Blocked by the military authorities, Hanna took her case to the highest political level, helped by an honourable army officer, Sir Francis Vane, who was horrified at Bowen-Colthurst’s rampages. She rejected £10,000 “hush money” from Prime Minister Herbert Asquith and pushed for a Commission of Inquiry, where she had her say in public.
In her frequently republished pamphlet ‘British Militarism As I Have Known It’, she told how Skeffington was buried secretly in Portobello Barracks’ yard, and fumed — with justification — about the body being exhumed and handed over to her father-in-law without her knowledge, “on condition not to allow any ‘demonstration’.” She also told of her husband’s walking stick being carried back to Belfast by the regiment as a souvenir, while his Votes for Women badge was taken from his dead body but later retrieved.
She also described how Bowen-Colthurst led a raiding party on the house while Hanna and her young son Owen were there, attempting to find post-facto incriminating evidence against Skeffington. Subsequently, the officer was court martialled, found guilty but insane and sent to Broadmoor asylum in England. After 18 months he was miraculously cured and released.
These accounts are all included in a fascinating collection of Hanna’s writing compiled and contextualised by feminist historian Margaret Ward, author of the classic text Unmanageable Revolutionaries — Women and Irish Nationalism.
The collection, which also comprises Hanna’s unpublished memoir fragments, is an important addition to our understanding of a woman ahead of her time. Excellent use is made of historic photographs, which incidentally highlight her love of hats, showing a human side to the dedicated activist. Other images include a suffrage poster for a ‘Great Protest Meeting Against Cat and Mouse Act… Down with Prison Torture and Government Coercion’. A foreword by Hanna’s granddaughter, Micheline Sheehy Skeff- ington, contributes to the whole. After independence, the anti-woman ethos of the new Free State was a disappointment to Hanna and other campaigners. She called 1916 “the revolution that missed” because it didn’t free women and was an outspoken critic of the 1937 Constitution, recognising how it rolled back the Proclamation.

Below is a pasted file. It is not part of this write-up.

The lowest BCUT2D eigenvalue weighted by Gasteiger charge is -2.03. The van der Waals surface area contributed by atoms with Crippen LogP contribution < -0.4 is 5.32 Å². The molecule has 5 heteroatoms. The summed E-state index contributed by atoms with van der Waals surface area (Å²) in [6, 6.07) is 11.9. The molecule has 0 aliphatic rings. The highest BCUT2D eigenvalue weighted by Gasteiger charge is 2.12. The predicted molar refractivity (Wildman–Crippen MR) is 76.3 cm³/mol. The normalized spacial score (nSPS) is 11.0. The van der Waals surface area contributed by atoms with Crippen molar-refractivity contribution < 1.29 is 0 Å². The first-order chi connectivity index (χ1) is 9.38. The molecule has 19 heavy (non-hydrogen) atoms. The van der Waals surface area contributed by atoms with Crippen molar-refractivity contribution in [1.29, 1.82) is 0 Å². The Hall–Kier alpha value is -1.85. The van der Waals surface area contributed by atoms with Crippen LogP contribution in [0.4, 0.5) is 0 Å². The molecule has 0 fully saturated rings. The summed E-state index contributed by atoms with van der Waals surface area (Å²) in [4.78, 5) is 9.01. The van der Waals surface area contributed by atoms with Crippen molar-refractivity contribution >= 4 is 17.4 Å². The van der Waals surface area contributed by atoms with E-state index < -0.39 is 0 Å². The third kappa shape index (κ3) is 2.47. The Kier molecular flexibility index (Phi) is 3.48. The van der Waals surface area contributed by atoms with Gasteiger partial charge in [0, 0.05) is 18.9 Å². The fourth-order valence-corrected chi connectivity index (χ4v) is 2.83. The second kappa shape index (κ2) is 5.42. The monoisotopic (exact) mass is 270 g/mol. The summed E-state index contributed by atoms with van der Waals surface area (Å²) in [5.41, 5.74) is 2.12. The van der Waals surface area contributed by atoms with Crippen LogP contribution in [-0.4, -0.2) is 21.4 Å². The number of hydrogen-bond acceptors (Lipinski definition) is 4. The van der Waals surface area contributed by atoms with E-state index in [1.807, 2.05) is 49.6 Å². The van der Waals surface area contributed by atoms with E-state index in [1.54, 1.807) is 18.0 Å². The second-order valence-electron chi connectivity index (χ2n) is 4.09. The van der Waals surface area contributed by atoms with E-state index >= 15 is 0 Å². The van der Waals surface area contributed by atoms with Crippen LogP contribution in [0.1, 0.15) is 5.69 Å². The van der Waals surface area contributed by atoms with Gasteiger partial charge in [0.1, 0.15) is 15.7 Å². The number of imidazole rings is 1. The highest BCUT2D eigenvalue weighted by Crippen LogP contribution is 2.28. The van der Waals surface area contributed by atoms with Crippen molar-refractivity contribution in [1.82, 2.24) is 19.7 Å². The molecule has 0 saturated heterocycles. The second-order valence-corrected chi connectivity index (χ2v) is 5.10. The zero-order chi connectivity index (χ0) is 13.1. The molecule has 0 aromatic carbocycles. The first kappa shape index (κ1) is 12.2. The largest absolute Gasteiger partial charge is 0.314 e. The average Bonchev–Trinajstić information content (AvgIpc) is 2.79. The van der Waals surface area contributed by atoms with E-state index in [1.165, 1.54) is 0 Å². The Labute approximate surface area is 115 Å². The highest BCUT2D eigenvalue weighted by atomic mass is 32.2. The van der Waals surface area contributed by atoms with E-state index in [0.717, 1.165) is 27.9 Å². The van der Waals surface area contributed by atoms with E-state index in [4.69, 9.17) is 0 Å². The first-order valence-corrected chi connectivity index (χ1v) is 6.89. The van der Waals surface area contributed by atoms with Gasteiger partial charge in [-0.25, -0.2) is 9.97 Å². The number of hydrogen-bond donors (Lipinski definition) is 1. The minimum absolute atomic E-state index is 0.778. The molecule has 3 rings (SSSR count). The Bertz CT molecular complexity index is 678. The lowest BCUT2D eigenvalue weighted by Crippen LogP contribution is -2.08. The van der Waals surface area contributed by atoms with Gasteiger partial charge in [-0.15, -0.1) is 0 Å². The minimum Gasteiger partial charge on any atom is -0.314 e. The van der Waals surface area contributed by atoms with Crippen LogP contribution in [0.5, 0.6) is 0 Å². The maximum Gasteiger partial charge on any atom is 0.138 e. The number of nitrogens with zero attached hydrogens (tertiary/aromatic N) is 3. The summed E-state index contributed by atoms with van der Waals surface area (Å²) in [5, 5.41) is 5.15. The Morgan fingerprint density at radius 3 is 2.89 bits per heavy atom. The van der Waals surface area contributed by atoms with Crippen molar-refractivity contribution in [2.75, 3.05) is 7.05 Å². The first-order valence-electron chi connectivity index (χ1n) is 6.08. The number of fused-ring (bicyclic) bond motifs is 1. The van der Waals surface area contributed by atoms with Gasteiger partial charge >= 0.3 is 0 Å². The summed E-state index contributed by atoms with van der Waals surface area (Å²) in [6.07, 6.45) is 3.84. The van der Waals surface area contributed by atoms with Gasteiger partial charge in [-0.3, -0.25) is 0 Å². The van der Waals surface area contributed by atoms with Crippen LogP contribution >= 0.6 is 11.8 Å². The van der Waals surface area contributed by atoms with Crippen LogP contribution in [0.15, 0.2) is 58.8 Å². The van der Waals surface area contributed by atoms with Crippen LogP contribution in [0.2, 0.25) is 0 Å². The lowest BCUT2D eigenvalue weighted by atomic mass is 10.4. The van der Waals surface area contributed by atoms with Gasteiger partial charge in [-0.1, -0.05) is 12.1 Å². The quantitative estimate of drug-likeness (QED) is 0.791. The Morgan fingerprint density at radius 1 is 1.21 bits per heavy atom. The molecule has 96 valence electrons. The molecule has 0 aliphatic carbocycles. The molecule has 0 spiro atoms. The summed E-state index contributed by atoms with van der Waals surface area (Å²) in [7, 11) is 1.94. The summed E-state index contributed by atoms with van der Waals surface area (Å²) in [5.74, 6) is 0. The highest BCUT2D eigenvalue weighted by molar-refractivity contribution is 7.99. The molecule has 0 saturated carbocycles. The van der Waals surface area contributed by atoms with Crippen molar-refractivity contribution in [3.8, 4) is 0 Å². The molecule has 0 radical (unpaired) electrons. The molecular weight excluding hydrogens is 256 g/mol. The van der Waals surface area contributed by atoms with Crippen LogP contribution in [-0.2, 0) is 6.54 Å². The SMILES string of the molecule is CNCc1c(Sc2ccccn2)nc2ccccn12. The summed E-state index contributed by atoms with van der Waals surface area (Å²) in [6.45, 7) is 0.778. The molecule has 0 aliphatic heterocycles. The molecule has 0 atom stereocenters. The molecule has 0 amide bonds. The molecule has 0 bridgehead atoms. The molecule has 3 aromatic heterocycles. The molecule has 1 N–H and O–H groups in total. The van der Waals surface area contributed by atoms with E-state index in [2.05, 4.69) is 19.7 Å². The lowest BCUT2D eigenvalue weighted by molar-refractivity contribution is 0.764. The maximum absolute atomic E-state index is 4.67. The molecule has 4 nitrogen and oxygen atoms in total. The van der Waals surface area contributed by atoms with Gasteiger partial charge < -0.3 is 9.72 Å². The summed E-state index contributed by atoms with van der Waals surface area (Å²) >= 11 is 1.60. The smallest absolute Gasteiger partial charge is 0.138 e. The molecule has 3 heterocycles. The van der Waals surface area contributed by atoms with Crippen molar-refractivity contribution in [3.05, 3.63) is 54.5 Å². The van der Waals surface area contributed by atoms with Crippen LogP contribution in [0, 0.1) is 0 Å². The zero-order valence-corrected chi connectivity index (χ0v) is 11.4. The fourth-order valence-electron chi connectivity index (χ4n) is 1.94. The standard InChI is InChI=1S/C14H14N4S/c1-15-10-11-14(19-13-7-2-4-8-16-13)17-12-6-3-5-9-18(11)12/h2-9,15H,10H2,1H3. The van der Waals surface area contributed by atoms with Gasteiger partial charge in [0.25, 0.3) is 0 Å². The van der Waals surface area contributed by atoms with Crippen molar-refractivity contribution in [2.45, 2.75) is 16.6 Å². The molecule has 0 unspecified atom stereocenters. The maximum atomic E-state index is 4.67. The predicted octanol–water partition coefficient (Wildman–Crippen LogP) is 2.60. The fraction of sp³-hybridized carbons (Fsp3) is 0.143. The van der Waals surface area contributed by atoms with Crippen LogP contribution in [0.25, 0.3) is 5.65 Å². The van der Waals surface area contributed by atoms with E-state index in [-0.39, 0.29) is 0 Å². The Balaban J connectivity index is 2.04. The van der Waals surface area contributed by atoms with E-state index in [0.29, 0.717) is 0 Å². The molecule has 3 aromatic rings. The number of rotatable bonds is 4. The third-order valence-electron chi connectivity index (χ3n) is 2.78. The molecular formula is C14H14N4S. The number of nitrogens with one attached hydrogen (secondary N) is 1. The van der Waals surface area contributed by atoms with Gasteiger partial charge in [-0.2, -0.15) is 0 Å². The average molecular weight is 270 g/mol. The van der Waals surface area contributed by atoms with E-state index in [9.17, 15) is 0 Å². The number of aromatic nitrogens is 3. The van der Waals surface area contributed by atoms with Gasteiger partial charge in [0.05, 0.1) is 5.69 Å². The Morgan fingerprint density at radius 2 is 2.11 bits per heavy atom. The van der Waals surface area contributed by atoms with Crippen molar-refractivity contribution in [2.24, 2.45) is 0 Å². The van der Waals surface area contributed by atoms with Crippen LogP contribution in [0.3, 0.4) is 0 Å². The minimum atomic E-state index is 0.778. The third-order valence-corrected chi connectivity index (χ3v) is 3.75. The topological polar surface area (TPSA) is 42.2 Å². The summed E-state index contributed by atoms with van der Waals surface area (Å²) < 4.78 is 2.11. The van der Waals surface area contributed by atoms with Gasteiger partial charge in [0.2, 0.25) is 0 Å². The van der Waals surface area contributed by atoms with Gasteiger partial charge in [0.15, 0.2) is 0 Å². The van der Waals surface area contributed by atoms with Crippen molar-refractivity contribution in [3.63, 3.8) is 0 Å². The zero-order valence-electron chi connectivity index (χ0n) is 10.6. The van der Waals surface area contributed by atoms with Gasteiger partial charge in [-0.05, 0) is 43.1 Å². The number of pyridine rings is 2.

She was also a critic of Partition. Served with an order in 1926 banning her from entering the North, she nevertheless travelled there in 1933 to speak on behalf of republican prisoners in Armagh. At her trial there, she said: “I recognise no partition. I recognise that it is not a crime to be in my own country.”
In 1946 she ran unsuccessfully for the Dáil with the Women’s Social and Progressive League. Her forthright manifesto was typical of Hanna: “Under the 1916 Proclamation, Irish women were given equal citizenship, equal rights and equal opportunities, and subsequent constitutions have filched these, or smothered them in mere ‘empty formula’.”
On the question of Ireland first versus women first — used repeatedly to deter women from being militant in case they undermined the nationalist movement — she was always on the side of women. No better champion.
Hanna called 1916 ‘the revolution that missed’ because it didn’t free women and she was an outspoken critic of the 1937 Constitution
Long campaign: Hanna fought the British state’s attempt tocoverupthe murder of her husband by an army officer